They were in an early urbanization process. If they weren't stopped by colonization they would eventually evolve into a proto-civilization in few generations.

          • 1 month ago
            Anonymous

            Não sou o cara, mas nah.
            Eles eram basicamente parecidos no sentido cultural e "organizacional".

          • 1 month ago
            Anonymous

            [...]
            basically, waves of different migrations of different people.
            and your relationship with each other is not really as close as you make it seem.
            What this says is closer to the truth than your "agricultural peoples" in the process of "civilization", this is a larp that could only be learned at USP.
            :[...]

            "Civilizations" is a stretch, but pre-colonial southern coastal Brazil was relatively dense in population numbers.

            The local tribes were farmers in late neolithic-tier regional states, not jungle dwelling hunter-gatherers like most people think they were.
            They were in an early urbanization process. If they weren't stopped by colonization they would eventually evolve into a proto-civilization in few generations.

            and your point about them being "densely populated" is information I want to know exactly where you got it from.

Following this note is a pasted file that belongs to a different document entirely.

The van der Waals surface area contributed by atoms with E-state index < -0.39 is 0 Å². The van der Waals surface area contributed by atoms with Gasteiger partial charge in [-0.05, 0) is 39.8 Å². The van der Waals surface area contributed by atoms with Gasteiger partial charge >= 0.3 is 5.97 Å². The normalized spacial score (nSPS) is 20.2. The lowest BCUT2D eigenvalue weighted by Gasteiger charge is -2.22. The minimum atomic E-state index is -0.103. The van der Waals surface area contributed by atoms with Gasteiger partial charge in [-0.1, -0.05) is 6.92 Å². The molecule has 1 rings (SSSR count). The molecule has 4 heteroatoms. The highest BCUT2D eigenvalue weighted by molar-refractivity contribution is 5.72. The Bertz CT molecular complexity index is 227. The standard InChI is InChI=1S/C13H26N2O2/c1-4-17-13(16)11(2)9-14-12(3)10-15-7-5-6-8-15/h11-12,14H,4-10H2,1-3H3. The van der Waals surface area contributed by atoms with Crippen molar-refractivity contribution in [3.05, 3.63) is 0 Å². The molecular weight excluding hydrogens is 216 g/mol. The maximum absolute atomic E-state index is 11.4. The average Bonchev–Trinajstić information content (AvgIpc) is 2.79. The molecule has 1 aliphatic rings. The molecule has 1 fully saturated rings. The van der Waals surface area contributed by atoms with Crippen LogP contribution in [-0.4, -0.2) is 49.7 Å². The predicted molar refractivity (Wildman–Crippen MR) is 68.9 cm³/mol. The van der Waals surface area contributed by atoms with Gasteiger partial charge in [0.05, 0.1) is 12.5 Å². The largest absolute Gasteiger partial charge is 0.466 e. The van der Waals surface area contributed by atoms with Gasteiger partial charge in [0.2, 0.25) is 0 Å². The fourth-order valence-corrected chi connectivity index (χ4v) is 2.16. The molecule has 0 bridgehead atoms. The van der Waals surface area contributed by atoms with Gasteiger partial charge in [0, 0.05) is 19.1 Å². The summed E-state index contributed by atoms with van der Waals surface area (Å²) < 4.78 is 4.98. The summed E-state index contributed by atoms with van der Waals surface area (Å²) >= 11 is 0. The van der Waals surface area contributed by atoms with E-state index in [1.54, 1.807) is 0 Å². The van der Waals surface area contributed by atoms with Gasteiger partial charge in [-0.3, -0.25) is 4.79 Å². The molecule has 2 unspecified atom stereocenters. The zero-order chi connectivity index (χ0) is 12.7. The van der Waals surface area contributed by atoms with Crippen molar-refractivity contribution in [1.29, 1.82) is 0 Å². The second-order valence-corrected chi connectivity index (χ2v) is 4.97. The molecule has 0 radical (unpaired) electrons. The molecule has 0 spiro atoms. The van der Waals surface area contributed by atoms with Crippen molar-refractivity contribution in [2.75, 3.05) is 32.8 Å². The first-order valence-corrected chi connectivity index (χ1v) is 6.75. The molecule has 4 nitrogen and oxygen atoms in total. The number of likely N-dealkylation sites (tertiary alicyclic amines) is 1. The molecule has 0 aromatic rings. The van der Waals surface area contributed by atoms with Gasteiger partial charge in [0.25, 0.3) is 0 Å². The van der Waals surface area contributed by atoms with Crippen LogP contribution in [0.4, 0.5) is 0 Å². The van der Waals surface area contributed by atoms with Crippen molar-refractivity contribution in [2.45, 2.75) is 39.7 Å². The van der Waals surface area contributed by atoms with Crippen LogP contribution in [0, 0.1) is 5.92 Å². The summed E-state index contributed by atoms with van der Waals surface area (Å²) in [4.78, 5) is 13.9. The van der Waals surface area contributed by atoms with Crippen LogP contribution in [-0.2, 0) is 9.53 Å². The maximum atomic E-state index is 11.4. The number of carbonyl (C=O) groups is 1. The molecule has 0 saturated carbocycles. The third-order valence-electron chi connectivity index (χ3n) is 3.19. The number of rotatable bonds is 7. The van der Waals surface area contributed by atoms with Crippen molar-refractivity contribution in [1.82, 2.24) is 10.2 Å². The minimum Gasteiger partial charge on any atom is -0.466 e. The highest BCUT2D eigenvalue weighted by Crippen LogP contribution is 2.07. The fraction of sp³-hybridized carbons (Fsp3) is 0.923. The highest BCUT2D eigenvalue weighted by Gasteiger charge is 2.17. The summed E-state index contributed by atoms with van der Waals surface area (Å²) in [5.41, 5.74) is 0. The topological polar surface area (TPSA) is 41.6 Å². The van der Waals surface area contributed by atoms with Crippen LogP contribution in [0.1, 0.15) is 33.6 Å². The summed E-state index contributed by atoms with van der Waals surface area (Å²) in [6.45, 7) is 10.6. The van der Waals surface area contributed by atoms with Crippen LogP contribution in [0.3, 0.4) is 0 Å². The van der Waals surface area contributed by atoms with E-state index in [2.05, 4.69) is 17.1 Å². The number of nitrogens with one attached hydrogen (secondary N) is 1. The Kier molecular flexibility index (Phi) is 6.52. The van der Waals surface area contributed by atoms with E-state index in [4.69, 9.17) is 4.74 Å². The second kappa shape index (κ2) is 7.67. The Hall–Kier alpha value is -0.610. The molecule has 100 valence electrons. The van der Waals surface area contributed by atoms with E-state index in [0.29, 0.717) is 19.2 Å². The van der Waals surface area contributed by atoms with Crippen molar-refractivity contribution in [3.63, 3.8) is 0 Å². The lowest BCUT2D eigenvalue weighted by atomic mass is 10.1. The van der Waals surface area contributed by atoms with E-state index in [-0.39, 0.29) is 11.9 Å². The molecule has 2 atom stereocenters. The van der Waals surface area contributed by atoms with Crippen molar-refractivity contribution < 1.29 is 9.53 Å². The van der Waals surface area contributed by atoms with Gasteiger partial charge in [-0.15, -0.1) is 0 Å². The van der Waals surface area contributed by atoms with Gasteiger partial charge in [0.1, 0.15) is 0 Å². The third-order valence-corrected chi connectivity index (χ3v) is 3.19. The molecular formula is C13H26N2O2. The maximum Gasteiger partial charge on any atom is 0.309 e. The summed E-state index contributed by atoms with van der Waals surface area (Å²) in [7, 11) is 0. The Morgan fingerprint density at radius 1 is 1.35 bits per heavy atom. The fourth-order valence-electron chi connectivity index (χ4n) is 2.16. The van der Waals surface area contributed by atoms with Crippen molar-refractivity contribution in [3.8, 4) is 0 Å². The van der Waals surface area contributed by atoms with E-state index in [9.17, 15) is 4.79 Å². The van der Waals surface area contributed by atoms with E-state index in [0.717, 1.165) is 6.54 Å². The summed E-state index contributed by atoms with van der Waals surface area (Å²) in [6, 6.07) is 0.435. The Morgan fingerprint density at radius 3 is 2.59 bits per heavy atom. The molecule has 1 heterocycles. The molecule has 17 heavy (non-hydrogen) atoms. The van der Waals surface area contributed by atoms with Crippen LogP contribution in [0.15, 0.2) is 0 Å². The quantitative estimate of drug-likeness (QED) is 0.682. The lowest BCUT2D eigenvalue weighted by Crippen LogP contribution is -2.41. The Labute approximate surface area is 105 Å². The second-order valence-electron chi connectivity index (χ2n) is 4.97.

>In addition, we found genomic evidence of coastal population collapse, with an extreme bottleneck effect in the admixed Tupiniquim population.
            the Portuguese didn't say that, genetics doesn't say that, and their way of life doesn't match that

          • 1 month ago
            Anonymous

            They aren't all from the same family. The map itself shows the difference between the fonts: the ones whose names are in italic font are members of other families, non-Tupi.

    • 1 month ago
      Anonymous

      The Guarani were quite a populous indigenous group in the Rio de Plata basin that practiced agriculture. A redditor might call them a civilization to virtue signal, but they were not comparable to a civilization like the Incas.

    • 1 month ago
      Anonymous

      "Civilizations" is a stretch, but pre-colonial southern coastal Brazil was relatively dense in population numbers.

      The local tribes were farmers in late neolithic-tier regional states, not jungle dwelling hunter-gatherers like most people think they were.